Signpost (Weber, Utah), 2005-11-181
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WEBER STATE UNIVERSITY The Clones rnrougn t.. dance ? .v.1'' see page 6 u. 'Cats wrap it up Saturday FRIDAY, NOVEMBER 18, 2005 wsusignpost.com VOLUME 68 ISSUE 41 bac ft" rv ill I I J ivSa 1 M J I l r '. b t.l I F I J I II 9 1 (Oj f i inancial aid hopes to dcclge another de By Andrea Bean sr. news reporter The Signpost Three part-time jobs later, Eben Smith received his Stafford student loans. He began the financial aid process in April, but didn't obtain his assistance money for tuition and books until October. To earn the $4,000 he needed for college expenses, rent and other bills, Smith, a WSU computer science sophomore, attended class from 9 a.m. to 12 p.m., and then went to his job as a phone representative at Software Plus as soon as his classes ended. Smith worked at the software company until 5 p.m., when he went to his job as a server at Chili's restaurant or his "geek squad agent" position at Best Buy. He usually arrived home around 11:30 p.m. and worked on homework until 3 a.m. "I had to drop my programming class because 1 had to work so much," Smith said. Aaron Smith, who is'Eben's brother, had trouble receiving his student loan and was unable to purchase textbooks. "There is really no point in going to school if you don't have textbooks," said Smith, WSU history freshman. Because he hadn't obtained his student loan before the tuition payment deadline, he was unable to make a payment and his classes were dropped. Smith was able to register for all the dropped classes except for the weight training class, which filled up very quickly. James Elmer, WSU journalism student, applied for financial aid in June and received his student loans in October. Elmer needed to purchase new clothing, but all of the money he earned was used to purchase books and pay on his existing loans. He was also a month and a half behind on rent. Several other students had to wait weeks to receive their student loans. The WSU financial aid office is brainstorming solutions to ensure student loans are processed earlier. "We are discussing ideas right now of what we might do to continue to get the word out to students to apply early, said Bruce Bowen, WSU associate provost for enrollment services. The best way to make certain financial aid is obtained before the appropriate semester is to apply before the priority See Debacle page 3 mi fey Ate 2)3 mm ft I i sv 1 ,4- 1 yC ''lit Dennis Haskins tells students to go for their dreams (Above) Dennis Haskins (right) answers a question posed by Stefanie Schulz, WSU vice president of arts and lectures. Shulz interviewed Haskins Wednesday for convocations in the Shepherd Union Building ballrooms. Haskins is better known as "Mr. Beld-ing,' from the TV series "Saved By the Bell," which ran 1989 to 1993. Haskins detailed his acting career, saying it began in college when a basketball coach signed him up for an acting course, telling students to "give your dreams a try." (Right) Blaine Hickman raises his hand to answer a question during Haskins' trivia game. Blaine won the game, receiving an autographed photo from Haskins. s , PHOIOSM BRANDY A. LfcE I II It 5CNfU7 if ? '' V.. "v : , , -tirr.' ,ti, .-.- , , I'MOIOS BY 1RICIA LifcRRAKD : sl.M'lsf Aaron Chavez plays a tamborine during' "Resonance" Tuesday.' " Resounding resonance Concert features music by students, for students By Tamala Gheller correspondent The Signpost Music resonated throughout the Val A. Browning Center Tuesday evening as various Weber State University affiliate musicians performed music by the students. WSU Department of Performing Arts presented "Resonance"; WSU's all-new annual talent show featuring campus composers and their musical creations. "We're tired of playing music by people we don't know," said Nicolas Germer, WSU music education senior. "This is our way of rebelling." Germer came up with the idea for "Resonance" last year after hearing several pieces his peers came up with for a music theory assignment. He thought it was a shame that only a small number of people would hear these. "'Resonance' is like one big, huge talent show for composers and songwriters," Germer said. "It is open to Weber State students, alumni, and faculty. Its purpose is to promote and inspire creativity within the music field, while teaching music majors how to organize events like concerts and recitals. I will be here next year and plan to organize it then, but I'm planning a way that other students will have the opportunity to take part in the organizing in future years after I'm gone." There were various pieces played on percussion, hand See Resonance page 3 WSU class schedule includes Nov. 23 By Trevor Warner sr. news reporter The Signpost -1 I'HOIO ILLUblKAIlUN m MO WILLIAMS I II II. K t I Most people take the day before Thanksgiving off work so they can travel to family and bring in the holiday season. Elementary schools, middle schools, high schools and a few colleges in Utah all get this day off. Weber State University does not; instead, school is in full session. Melissa Doty, WSU dietetics sophomore, is a little irritated none of her teachers canceled class the day before Thanksgiving. "None of my teachers canceled class, which kind of bites," Doty said. "I'm from Orem, so it's not that far to travel, but my friend from out-of-state is coming home with me so I have to wait for her to get done with her night class, which isn't done until about 6 p.m." Doty said her younger brother and sister get the day off, along with her mother, who is currently seeking her doctorate in social work at the University of I Jtah. "Thanksgiving is a time to be thankful for your family, but it's hard when I can't even spend lime with them," Doty said. "I've always had the day off before Thanksgiving. I can remember I would always spend time with my mom baking pies and getting the shopping lists together for the day after! I can't do that anymore, because 1 am too busy taking tests and turning in my homework since I have school." While Utah colleges like Brigham Young University and University of Utah take the day before Thanksgiving off, WSU still goes to school. The reason for that is because schools like BYU and University of Utah start school a few days earlier than here. WSU President F. Ann Millner said that in order for this policy to change, it would have to be brought up during an Academic Calendar Advisement session. See Schedule page 3 Slmonian is Utah's 'Professor of the Year" Yasmen Simonian, Weber State University's Department of Clinical Laboratory Sciences chairwoman, was named as the 2005 Utah Professor of the Year. The Carnegie Foundation for the Advancement of Teaching and the Council for Advancement and Support of Education gives the award each year. Simonian has been at WSU since 1981. She received the John S. Hinckley award for excellence in teaching, service and scholarship earlier this year. Students, faculty and staff at WSU often hail Simonian as a professor who ignites imagination and involvement in the classroom. She is the second WSU professor in three years to be chosen as professor of the year. In 2003, Frank Guliuzza was named the Utah Professor of the Year. Guliuzza is chairman of WSU Department of Political Science and Philosophy. Vice president for student events resigns Zach Warner resigned as Weber State University Student Association vice president for events, leaving the position open for the final four weeks of fall semester. Warner has been busy in this position and also served as WSU Operation Smile chapter president. Warner served as vice president since last May, and has helped plan dozens of WSU activities and events. He said preparing for medical school was the determining factor in his stepping down. 'Being vice president is a good distraction; I really enjoy it, but it is a distraction from my academics," Warner said. Student events vice president is an elected position, but it will be filled through an application process until elections next April. The vice president plans major activities such as WSU's Crystal Cresi Awards with the help of an appointed cabinet. Students interested in applying must submit an application no later than Nov. 28 at noon in the Shepherd Student Union Building Room 250. Applicants must maintain a 2.5 cumulative CPA and be enrolled a minimum of 12 credit hours. The vice president position offers $1,100 toward tuition in addition to a monthly stipend. For more information, call 626-6349.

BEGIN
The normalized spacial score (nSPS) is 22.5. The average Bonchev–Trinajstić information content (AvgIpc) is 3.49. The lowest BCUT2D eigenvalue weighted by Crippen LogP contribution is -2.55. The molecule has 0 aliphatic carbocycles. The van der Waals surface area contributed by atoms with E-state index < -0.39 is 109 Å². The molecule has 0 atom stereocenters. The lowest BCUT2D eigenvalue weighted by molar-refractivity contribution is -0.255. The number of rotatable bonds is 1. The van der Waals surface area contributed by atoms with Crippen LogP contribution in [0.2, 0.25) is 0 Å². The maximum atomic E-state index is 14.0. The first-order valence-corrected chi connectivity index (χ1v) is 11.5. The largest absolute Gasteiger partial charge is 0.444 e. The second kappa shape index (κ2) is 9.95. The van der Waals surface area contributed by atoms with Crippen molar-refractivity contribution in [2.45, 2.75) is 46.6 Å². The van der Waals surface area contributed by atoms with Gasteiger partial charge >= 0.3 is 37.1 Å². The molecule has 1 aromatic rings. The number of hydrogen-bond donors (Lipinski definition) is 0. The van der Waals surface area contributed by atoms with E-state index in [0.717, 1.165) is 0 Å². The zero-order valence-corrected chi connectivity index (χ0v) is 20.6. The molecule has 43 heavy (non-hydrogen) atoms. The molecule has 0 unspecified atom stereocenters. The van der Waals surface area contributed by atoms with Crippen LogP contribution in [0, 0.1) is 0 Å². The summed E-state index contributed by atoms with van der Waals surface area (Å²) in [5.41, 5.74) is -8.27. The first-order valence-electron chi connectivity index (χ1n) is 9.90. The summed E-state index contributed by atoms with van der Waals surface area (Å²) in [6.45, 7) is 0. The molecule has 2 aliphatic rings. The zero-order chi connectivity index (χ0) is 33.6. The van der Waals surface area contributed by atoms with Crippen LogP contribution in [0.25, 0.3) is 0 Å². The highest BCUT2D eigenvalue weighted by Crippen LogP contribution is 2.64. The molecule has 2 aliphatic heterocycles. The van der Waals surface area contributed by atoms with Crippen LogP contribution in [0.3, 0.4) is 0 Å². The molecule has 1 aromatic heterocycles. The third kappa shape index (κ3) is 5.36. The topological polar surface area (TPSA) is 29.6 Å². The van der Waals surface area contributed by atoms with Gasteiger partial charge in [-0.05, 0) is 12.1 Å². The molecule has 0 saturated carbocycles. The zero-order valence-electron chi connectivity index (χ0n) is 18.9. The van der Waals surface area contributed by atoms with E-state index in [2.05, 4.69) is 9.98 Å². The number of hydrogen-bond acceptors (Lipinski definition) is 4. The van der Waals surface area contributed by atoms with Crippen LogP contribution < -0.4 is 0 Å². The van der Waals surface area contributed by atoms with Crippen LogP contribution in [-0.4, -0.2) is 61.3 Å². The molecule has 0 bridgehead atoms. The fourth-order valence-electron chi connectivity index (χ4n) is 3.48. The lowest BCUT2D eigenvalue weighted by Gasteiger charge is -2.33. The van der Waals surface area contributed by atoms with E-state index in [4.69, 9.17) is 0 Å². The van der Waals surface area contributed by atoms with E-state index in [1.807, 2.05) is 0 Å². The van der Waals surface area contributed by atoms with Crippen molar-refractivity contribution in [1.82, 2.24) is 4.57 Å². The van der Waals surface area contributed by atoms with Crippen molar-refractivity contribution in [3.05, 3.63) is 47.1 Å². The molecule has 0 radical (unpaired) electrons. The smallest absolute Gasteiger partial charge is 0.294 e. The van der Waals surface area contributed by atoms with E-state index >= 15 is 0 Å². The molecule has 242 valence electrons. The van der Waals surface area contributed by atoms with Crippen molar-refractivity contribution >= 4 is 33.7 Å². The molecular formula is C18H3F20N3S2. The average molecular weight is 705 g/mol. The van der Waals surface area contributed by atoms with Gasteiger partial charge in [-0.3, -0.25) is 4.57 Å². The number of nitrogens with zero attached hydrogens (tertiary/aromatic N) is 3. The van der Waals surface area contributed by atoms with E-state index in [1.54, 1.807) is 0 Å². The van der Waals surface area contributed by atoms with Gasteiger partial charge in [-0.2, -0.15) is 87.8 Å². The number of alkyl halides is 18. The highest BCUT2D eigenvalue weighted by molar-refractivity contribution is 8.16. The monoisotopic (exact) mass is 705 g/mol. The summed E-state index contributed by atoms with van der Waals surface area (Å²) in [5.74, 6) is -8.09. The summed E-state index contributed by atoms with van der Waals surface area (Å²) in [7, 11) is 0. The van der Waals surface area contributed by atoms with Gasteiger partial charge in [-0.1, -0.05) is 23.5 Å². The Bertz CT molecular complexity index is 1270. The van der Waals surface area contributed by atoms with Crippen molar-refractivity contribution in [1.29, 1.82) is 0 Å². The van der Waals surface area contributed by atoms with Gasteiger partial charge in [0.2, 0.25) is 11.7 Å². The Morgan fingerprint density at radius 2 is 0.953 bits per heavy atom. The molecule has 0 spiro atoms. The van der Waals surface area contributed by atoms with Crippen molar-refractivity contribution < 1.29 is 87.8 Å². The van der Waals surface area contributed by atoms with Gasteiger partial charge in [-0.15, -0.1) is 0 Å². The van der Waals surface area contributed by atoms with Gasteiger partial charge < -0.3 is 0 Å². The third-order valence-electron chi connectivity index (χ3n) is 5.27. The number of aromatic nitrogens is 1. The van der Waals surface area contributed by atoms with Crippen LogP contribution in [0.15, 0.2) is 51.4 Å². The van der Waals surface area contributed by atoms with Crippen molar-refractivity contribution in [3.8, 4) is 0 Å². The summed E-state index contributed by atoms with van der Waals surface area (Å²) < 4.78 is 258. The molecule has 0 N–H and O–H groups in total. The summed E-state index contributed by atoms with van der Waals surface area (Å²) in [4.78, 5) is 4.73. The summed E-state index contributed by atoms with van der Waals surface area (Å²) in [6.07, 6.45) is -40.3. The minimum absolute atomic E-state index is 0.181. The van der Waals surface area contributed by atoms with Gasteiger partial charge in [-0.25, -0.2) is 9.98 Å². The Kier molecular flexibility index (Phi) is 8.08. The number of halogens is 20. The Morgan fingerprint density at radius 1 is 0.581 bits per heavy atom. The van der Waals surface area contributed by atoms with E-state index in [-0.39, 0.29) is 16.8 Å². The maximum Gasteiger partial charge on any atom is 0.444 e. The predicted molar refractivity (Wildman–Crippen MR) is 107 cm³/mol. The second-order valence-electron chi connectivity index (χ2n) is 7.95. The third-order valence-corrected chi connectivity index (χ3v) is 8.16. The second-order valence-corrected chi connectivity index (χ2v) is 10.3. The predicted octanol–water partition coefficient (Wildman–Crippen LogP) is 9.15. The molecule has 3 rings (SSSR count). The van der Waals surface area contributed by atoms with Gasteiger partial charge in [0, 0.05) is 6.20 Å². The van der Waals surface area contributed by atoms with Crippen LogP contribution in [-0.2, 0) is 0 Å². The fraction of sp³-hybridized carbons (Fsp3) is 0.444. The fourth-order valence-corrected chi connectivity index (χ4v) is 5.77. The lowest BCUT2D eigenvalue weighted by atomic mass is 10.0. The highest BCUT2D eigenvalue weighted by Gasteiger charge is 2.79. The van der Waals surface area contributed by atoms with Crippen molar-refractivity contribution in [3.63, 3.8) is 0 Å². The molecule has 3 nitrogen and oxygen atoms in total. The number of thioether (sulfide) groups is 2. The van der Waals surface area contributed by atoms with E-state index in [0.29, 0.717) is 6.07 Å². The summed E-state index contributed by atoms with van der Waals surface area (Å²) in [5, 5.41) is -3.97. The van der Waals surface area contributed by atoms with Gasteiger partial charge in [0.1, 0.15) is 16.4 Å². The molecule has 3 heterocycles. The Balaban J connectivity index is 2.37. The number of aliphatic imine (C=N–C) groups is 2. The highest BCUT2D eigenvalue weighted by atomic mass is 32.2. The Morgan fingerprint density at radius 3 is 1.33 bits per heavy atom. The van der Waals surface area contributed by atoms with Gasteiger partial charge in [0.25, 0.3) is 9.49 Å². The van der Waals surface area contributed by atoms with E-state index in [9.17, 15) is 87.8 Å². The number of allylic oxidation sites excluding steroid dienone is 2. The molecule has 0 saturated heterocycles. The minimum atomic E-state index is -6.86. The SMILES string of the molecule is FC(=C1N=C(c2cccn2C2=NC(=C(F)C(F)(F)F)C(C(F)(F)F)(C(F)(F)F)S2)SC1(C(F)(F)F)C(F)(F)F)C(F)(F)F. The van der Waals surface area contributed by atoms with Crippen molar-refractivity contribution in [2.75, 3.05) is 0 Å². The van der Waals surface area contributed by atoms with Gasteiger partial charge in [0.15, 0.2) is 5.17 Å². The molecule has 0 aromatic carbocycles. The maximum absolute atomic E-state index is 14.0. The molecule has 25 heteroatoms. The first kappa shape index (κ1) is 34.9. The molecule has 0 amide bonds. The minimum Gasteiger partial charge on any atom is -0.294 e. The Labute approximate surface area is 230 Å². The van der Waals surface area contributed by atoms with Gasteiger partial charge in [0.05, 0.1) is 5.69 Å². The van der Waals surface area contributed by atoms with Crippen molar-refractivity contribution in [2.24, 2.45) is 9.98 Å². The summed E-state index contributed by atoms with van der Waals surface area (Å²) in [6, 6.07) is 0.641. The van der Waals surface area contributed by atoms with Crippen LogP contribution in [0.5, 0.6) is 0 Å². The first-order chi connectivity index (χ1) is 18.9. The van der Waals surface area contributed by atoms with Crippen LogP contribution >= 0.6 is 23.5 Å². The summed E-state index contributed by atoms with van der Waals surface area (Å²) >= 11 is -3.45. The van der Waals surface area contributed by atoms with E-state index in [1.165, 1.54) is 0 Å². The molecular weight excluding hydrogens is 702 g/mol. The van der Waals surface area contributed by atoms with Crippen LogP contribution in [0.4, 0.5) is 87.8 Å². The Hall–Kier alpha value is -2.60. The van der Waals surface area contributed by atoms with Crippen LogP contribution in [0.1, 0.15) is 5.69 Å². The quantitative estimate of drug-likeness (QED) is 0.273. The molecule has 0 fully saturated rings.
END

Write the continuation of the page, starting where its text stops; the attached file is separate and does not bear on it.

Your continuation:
|Title||Signpost (Weber, Utah), 2005-11-18, Vol. 68, No. 41|
|Creator||Weber State University|
|Contributors||Associated Students of Weber State University; A generous grant from the Utah State Library and the Institute of Museum and Library Services.|
|Description||Weber's current student newspaper, the Signpost, first appeared on September 29, 1937. For two years prior to that time, campus news was disseminated via announcements posted on a bulletin board known as the "Signpost". As a result, the masthead of the first issue of the paper itself featured a rudimentary wooden sign with the title spelled out in rustic-looking letters. Over the years the paper has been published continuously, though the look, size and style has changed several times.|
|Subject||College student newspapers and periodicals; Weber State University|
|Publisher Digital||Stewart Library, Weber State University|
|Source||University Archives LD5893.W55 S5, Stewart Library, Weber State University|
|Rights Management||Public Domain. Courtesy of University Archives, Stewart Library, Weber State University.|